Valletta suffered great damage during World War II bombing raids. The war defence of Malta took place in the Lascaris War Rooms, with the island always holding a strategic military…
Lascaris War Rooms
Valletta suffered great damage during World War II bombing raids. The war defence of Malta took place in the Lascaris War Rooms, with the island always holding a strategic military importance far out of proportion to its size, Some of the most famous battles fought in the Mediterranean during the war were coordinated from these headquarters, a 17th-century underground complex of tunnels and chambers. Now restored, it acts as a museum with displays of charts, models, and dioramas. It's fascinating to see all the old wartime paraphernalia and to explore the once top secret military operating rooms. Guides are enthusiastic and well-informed volunteers who greatly enrich the experience. Tours are conducted in English and take 75 minutes, after which visitors can freely stroll the grounds.
The Malta Experience is a dramatic presentation that illustrates the history of Malta, from Neolithic to modern times. Shown at the Mediterranean Conference Centre at St Elmo's bas…
The Malta Experience is a dramatic presentation that illustrates the history of Malta, from Neolithic to modern times. Shown at the Mediterranean Conference Centre at St Elmo's bastion in Valletta, the building originally served as a hospital by the Knights of St John in the 1500s. Wards are now great sweeping halls with vaulted ceilings and marble floors, functioning as exhibition areas. A modern theatre the Malta Experience audio-visual show in 17 different languages. The show is a sweeping expose of 7,000 years of history covering the original stone-age inhabitants, the Phoenicians, the Romans, the Knights of St John, and the nation's modern history. It is as entertaining as it is educational. Indeed, the Malta Experience is a great way to begin a holiday in Malta as it provides an overview of the archipelagos' dramatic history and greatly enriches the sightseeing to come. This is particularly useful as not all sites on the islands have detailed information for tourists. The documentary also offers great insight into the Maltese culture and people. About 45 minutes long, the Malta Experience is immensely popular and more than four million visitors have seen it since its opening.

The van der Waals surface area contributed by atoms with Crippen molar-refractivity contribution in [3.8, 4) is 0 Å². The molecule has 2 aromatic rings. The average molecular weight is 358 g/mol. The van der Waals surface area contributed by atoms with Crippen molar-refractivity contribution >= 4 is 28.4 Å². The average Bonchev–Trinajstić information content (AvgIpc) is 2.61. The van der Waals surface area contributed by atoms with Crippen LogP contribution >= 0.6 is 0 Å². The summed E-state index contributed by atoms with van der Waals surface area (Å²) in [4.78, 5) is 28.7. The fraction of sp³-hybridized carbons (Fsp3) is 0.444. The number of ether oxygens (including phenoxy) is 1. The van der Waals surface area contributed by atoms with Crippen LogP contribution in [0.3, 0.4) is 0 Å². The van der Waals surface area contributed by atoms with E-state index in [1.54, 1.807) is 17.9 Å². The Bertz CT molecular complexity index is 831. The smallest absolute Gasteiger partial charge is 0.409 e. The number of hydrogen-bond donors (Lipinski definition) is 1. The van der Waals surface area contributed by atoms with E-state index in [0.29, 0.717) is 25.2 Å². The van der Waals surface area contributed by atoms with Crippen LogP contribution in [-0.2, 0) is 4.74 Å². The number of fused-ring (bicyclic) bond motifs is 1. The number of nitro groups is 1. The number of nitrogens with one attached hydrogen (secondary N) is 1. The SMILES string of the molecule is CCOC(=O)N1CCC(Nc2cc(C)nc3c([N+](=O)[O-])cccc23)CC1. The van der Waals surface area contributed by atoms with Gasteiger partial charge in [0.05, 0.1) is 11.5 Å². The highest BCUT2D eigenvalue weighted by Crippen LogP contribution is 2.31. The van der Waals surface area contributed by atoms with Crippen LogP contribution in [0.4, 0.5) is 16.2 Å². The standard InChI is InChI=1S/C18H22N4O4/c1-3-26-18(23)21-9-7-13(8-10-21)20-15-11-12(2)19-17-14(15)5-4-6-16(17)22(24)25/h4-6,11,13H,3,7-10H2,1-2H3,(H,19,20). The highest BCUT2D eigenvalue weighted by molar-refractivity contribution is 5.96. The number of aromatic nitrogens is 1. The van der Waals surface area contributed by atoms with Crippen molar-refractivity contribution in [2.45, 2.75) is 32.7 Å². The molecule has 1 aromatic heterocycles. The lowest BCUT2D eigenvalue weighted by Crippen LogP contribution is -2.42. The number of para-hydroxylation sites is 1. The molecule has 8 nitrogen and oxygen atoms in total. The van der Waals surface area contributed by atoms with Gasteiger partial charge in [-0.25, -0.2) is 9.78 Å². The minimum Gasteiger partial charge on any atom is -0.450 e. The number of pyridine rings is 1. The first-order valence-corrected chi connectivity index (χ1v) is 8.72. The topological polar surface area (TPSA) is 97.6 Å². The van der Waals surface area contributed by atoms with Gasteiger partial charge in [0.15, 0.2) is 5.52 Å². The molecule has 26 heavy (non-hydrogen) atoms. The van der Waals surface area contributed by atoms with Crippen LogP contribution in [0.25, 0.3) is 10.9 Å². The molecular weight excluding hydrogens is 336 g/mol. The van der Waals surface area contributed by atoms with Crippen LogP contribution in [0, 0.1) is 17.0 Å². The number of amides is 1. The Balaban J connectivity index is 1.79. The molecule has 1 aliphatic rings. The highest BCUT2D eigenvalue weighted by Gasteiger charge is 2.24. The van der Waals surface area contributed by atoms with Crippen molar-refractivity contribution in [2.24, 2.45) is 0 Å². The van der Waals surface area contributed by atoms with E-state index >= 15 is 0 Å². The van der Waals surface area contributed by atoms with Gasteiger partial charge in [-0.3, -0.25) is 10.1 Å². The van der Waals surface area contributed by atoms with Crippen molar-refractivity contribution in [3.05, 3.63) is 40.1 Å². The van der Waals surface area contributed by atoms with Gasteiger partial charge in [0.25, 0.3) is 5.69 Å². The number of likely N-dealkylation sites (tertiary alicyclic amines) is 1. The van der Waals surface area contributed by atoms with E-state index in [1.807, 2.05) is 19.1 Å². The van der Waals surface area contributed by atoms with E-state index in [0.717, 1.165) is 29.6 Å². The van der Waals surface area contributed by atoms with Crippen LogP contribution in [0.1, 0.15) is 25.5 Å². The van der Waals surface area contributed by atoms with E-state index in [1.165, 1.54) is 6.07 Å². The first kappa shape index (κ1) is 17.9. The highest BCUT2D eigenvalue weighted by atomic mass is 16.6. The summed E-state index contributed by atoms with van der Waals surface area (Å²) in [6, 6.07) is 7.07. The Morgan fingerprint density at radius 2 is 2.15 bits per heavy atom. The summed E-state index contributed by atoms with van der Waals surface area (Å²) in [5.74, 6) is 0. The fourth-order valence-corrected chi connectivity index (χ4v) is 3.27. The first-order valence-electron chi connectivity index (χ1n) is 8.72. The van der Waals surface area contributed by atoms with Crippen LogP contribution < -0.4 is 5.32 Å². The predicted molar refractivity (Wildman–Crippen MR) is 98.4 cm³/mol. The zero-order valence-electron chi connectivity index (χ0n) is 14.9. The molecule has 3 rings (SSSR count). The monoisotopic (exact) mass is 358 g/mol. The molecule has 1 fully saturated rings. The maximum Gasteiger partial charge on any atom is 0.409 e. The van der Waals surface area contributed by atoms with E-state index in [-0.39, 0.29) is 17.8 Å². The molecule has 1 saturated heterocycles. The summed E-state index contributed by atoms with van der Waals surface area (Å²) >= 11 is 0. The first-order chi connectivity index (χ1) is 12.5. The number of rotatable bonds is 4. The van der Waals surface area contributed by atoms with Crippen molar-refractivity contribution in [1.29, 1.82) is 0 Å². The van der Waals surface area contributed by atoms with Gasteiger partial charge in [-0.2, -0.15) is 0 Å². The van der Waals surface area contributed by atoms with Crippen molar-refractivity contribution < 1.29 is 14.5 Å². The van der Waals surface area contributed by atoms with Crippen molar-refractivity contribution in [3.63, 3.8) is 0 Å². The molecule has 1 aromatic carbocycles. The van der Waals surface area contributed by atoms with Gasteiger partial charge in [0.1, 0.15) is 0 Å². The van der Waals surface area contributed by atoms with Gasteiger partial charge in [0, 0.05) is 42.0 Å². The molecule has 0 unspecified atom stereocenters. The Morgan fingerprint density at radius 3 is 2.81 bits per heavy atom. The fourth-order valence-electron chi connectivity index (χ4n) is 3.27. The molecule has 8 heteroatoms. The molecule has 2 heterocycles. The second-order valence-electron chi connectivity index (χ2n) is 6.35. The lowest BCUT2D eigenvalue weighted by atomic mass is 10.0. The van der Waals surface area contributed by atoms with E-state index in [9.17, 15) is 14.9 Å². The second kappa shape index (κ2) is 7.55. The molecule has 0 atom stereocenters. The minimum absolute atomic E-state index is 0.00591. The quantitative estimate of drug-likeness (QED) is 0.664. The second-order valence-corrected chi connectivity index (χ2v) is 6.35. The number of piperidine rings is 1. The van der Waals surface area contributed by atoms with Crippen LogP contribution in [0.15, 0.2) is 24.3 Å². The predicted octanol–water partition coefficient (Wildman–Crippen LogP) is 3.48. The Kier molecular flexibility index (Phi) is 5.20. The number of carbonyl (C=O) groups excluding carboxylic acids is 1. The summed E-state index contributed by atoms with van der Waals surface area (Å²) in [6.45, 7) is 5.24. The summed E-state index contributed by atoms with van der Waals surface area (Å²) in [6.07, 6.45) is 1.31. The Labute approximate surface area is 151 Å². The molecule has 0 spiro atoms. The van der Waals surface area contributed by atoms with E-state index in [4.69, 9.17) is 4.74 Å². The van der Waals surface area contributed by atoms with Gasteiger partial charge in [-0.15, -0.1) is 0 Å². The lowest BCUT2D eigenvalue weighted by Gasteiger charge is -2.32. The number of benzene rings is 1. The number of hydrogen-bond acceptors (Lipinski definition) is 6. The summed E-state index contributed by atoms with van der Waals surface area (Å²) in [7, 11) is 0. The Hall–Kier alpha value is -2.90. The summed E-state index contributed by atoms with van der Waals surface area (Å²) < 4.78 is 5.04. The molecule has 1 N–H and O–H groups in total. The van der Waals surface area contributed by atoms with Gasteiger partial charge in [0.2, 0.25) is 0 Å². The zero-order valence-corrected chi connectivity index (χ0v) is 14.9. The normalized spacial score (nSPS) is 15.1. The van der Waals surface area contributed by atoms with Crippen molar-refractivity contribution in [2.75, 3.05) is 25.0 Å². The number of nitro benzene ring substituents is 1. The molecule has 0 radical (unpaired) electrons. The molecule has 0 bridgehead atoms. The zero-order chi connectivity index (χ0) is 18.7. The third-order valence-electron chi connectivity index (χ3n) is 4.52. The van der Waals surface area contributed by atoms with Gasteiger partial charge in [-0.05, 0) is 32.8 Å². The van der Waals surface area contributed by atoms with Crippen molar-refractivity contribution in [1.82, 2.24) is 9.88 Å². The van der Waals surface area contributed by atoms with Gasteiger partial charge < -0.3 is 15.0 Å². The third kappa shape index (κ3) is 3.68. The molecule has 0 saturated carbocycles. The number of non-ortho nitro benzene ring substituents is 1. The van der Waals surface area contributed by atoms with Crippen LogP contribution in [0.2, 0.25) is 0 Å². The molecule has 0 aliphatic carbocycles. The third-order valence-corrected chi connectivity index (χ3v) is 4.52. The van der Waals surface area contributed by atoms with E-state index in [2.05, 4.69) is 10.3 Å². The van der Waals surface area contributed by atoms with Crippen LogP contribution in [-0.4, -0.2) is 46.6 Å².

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Known as the Noble City, Mdini was the original capital of Malta before the arrival of the Knights of St John in the Middle Ages. Initially a Phoenician town, it underwent periods …
Known as the Noble City, Mdini was the original capital of Malta before the arrival of the Knights of St John in the Middle Ages. Initially a Phoenician town, it underwent periods of Roman, Arbaic and Norman occupation. Situated on a rocky outcrop about nine miles (15km) west of Valletta, the elegant walled settlement can trace its origins back more than 4,000 years. Although today, all that remains is the largely restored medieval town. At the heart of Mdina is the landmark Baroque Cathedral of St Paul. While the Knights reigned over Malta the city became the home of the Maltese nobility, who lived there under autonomous rule and deemed unworthy of joining the Order of St John. Descendants of some of these families still live in the city. Mdina and the ancient suburb of Rabat not only offer some fascinating and valuable sightseeing opportunities, but also come alive in their own unique ways when the sun sets. Lamplight accompany ambient evenings spent in restaurants, tucked away in bastions and palace courtyards. Motor vehicles are banned inside the city walls, and pedestrians have free reign to walk the streets and take in this precious site of Maltese heritage.
Malta's main maritime towns have merged into a fortified conglomerate known as the Three Cities, resting on the promontories opposite Valletta. Vittoriosa is the oldest town in Mal…
Malta's main maritime towns have merged into a fortified conglomerate known as the Three Cities, resting on the promontories opposite Valletta. Vittoriosa is the oldest town in Malta after Mdina, featuring plenty of historical architecture, including several of the Inns of the Knights of St John. There is also a hospital built by the Order in 1672, in which still lives a Benedictine convent of devout nuns. Dating from 1274, Fort St Angelo is the oldest fortified part of Vittoriosa and stands at the tip of the promontory. Additionally, the Museum of Maritime History is well worth a visit. Founded in 1717, Cospicua is the youngest of the Three Cities and features some fascinating churches. Senglea, designed by Grand Master De La Sengle in 1551, exists as an important pilgrimage destination. Its parish church contains a statue of Christ the Redeemer, said to have miraculous powers. There are many great restaurants and bars in the Three Cities and the marina area is becoming increasingly popular. The best way to explore is on a walking tour, wandering through the old districts and discovering unexpected joys and treasures. Apart from the rich history, the Three Cities are famous for their residents' enthusiastic celebration of holy days and festas. The most exciting of these is the Easter procession, when status of Jesus Christ are carried at a run through crowded strets.